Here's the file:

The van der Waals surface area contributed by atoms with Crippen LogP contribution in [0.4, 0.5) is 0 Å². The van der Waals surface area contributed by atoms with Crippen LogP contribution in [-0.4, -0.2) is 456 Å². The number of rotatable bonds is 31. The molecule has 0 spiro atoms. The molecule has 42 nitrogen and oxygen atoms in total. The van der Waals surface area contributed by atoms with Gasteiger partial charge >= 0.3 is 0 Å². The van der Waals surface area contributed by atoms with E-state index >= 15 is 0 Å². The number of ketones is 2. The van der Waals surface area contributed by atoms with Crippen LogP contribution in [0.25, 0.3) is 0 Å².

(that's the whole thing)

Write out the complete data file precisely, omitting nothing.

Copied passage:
The van der Waals surface area contributed by atoms with Crippen LogP contribution in [0.4, 0.5) is 0 Å². The van der Waals surface area contributed by atoms with Crippen LogP contribution in [-0.4, -0.2) is 456 Å². The number of rotatable bonds is 31. The molecule has 0 spiro atoms. The molecule has 42 nitrogen and oxygen atoms in total. The van der Waals surface area contributed by atoms with Gasteiger partial charge >= 0.3 is 0 Å². The van der Waals surface area contributed by atoms with E-state index >= 15 is 0 Å². The number of ketones is 2. The van der Waals surface area contributed by atoms with Crippen LogP contribution in [0.25, 0.3) is 0 Å².